The monument located at the grounds of Shugborough Hall in Staffordshire, England, was commissioned by Thomas Anson, paid for by his brother, Admiral George Anson, and fashioned by the Flemish sculptor Peter Scheemakers.
It is set within a stone arch which appears like an entrance to a cave, carved to look natural and wild. It contains a marble bas-relief copy of Poussin’s painting “The Shepherds of Arcadia” and a carved inscription below it.
The relief shows a woman and three shepherds, two of whom are pointing to a tomb. On the tomb is carved the Latin text ET IN ARCADIA EGO ("I am also in Arcadia" or "I am, even in Arcadia").
The carving displays a number of small alterations from the original painting.
Notably, the letters to which the shepherds are pointing have been changed, and an extra sarcophagus has been placed on top of the main tomb.
Also, the relief sculpture is a mirror (or horizontally reversed) image of the painting. Above the Poussin scene are two stone heads, one of which bears a strong likeness to the goat-horned Greek god Pan.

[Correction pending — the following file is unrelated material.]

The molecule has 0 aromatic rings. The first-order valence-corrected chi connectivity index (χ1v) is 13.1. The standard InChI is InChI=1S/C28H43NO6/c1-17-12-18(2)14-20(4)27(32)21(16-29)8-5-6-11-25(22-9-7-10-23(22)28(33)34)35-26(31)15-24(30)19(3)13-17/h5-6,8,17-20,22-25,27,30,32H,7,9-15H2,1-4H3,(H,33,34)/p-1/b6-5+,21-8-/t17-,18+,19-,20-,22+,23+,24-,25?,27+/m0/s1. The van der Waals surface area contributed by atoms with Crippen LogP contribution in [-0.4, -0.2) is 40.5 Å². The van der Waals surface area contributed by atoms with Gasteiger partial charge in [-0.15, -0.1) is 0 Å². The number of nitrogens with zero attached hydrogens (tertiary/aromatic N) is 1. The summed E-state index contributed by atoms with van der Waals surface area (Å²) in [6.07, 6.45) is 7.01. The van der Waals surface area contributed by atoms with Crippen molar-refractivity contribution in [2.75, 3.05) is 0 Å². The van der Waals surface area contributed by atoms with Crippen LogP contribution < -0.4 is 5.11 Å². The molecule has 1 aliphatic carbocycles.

Below it, an unknown craftsman carved the mysterious inscription, a sequence of ten letters that has never been satisfactorily explained, and has been called one of the world's top uncracked cipher texts.
Dating the Monument.
The monument has been dated by various writers to almost any year from 1748 to 1767. The most frequently quoted explanation of the monument is that it is a work by Thomas Wright, from 1748-50 with additions by James Stuart in about 1763.
There is however a good reason to suppose that the Shepherds Monument was not there in 1748.
Philip Yorke, Lady Elizabeth Anson’s brother and husband of Jemima, Marchioness Grey, visited in August 1763 and wrote to his father, Lord Hardwicke describing, as he writes, the “many embellishments since I saw it (Shugborough) in 1748.”
“I should not omit to mention the Bas Relief from Poussin’s Arcadian Picture, the most elegant Piece of modern sculpture I ever beheld & does great honour to Scheemaker’s chisel…”
Also, recent research has found that the first known mention of the monument is in a letter from Lady Elizabeth Anson, the wife of Admiral George Anson, to her brother-in-law Thomas in 1756. This means that the monument must have been constructed on or before 1756.
This limits the possible date of the monument’s construction from between 1749 to 1756. These years are important as it is during these years that one very enigmatic figure entered the lives of the Anson family who could have been the reason for the construction of the monument.
This person is none other than the Count of St. Germain.